Page 10-The Michigan Daily-- Friday, October 4, 1991
Continued from page 8
all basically, like, social aware-
ness," Grimes explains. "Peter, our
singer, he writes all the lyrics and,
you know, he likes to write about
certain things... He's not trying to
be political. He's not trying to
change people's ideas or anything
like that. He just likes to sing what
he feels comfortable singing
One musical inspiration has been
the Farm's original drummer Andy
McVann, who died in a violent car
crash at the age of 21 in 1986. "(His
death) inspired some songs,"
Grimes says. "It inspired us to keep
going, because at the time we were
going to pack it in. His mum and dad
said, 'No, carry on. I'm sure Andy
would've wanted you to carry on, so
we think you should.' We wrote a
lot of new songs at the time... One
was 'Don't Let Me Down,' the first
verse of that based on a song that we
used to do called 'That's the Way
We Were.' That was written about
Andy McVann, you know, the line
where it says, 'keep pluggin' away,'
you know, don't give it up.
"The idea (for the name of the
album) first came from the film,
and we kind of took it that, as, you
know, the storyaof Spartacus was
good, the fact that it was one of the
slaves who broke free and set free
his fellow slaves, and then took on
the might of the Roman Empire
type thing. It was a very tongue-in-
cheek analogy between the Farm,
who, like, for years didn't havea
record label and then decided to do
it ourselves... basically, in spite of
all the major record companies. We
managed to get a number one album
in Britain on our own label without
the help of any major label."
But the cover of noble Spartacus
looks like something you might see
Is this photo sexist?
Of course it is! Dorotha Segda is being crassly exploited by the film
industry and the Daily Arts pages alike. But wait! The film she's in, My
20th Century, was directed by a fairly progressive woman, Hungarian
Ildik6 Enyedi, so it's gotta be okay, right? But wait! It's also the only
promotional photo we were sent for a largely political film. Why is
that? Couldn't they just as easily have sent us a photo of a tank? Oh
well, at least we refrained from making any snide references to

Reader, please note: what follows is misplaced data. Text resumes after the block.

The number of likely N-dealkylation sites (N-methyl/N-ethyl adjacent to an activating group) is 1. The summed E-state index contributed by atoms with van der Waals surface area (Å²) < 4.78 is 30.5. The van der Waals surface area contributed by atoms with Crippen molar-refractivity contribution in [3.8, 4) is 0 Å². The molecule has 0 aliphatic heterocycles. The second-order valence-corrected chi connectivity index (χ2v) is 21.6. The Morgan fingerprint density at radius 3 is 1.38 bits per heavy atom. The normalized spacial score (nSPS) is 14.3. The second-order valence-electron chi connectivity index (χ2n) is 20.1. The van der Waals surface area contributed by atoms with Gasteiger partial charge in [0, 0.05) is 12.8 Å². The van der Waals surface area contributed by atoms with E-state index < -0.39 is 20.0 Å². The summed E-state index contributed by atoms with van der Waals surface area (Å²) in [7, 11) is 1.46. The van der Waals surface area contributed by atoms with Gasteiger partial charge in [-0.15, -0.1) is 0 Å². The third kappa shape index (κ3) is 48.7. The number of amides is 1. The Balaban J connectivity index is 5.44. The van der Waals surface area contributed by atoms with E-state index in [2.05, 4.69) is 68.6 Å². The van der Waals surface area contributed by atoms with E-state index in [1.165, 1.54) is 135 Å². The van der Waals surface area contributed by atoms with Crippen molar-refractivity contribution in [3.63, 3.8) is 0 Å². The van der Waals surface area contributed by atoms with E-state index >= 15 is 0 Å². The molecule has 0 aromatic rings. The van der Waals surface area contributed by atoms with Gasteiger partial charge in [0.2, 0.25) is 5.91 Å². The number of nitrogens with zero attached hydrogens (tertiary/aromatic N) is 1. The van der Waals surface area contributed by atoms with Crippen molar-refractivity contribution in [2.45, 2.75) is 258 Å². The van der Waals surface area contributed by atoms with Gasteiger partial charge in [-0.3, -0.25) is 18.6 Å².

Aesop in the headline. Anyway, Daily film critic Mike Kuniavsky sez the
filmh's a beautifully shot "exploration of the nature of femininity and
freedom.... Superficially, it seems to be an absurdist, flippant story
about a pair of identical twins in turn-of-the-century Hungary. But
deeper, it's about misconceptions in relationships and the power of
callousness; deeper still, it's about America and how a single country's
influence has shaped the world; and at it's deepest, it's about Hungary
(and Eastern Europe in general) today." You can catch My 20th
Century at the Michigan Theater, Sunday at 7:05 p.m. and Monday at
The Farm is yet another group of guys from Liverpool who've made it in the world of rock 'n' roll, dude. From
left to right, see Keith Mullin, Carl Hunter, Peter Hooton, Ben Leach, Steve Grimes, and Ray Boulter.
at Meijer's. "Our bass guitarist does tricians, that type of thing.... So, it
all the covers," Grimes says, "and was tongue-in-cheek, really. We
he went to graphic art school him- thought, 'They think we're ordinary
self... and we were getting de- looking, and we'll do the album as
,And suddenly, like, with the House Revolution
in England, you know, the Acid House thing in
nineteen-eighty-eight, (British kids) have just
forgotten about all their politics and just
thought, "Sod this! Let's just have a good
time..." They're just saying, "Oh, let's get on
the Groovy Train," you know?'
as in any walk of life, you're selling
a product. It could be baked beans....
You know, if the artwork's good,
you'll sell it... there's not much
difference in them, you know?
"If you like having a good time
then I think you'll enjoy the Farm's
records and the Farm live. We're not
too gloomy and doomy. We don't.
take ourselves seriously at all.
We're very fortunate to be in a posi-
tion... where we're in a group and
we're doing well and we appreciate
Continued from page 8
thaf R&B magic. And if you're at
the Blind Pig on Saturday, you can
witness history in the remaking.
THE RATIONALS play at the Blind
Pig on Saturday. Doors open at
9:00. Tickets are $5 at the door,
unless you're a wee 'un under 21,
but over 19. In that case, add $2 for
some mandatory soft drinks.
scribed in the British music press as
a very unglamorous band. We
should be, like, working in a build-
ing profession, or we should be elec-
something you'd see in a supermar-
ket, that you wouldn't look twice
at...' (Carl Hunter's) idea was that,
in the music business, the same way
THE FARM opens for BIG AUDIO
DYNAMITE II at Clubland on
Friday at 8:00. Tickets are $18.50
in advance at TickeiMaster plus
the evil $2.50 service charge.
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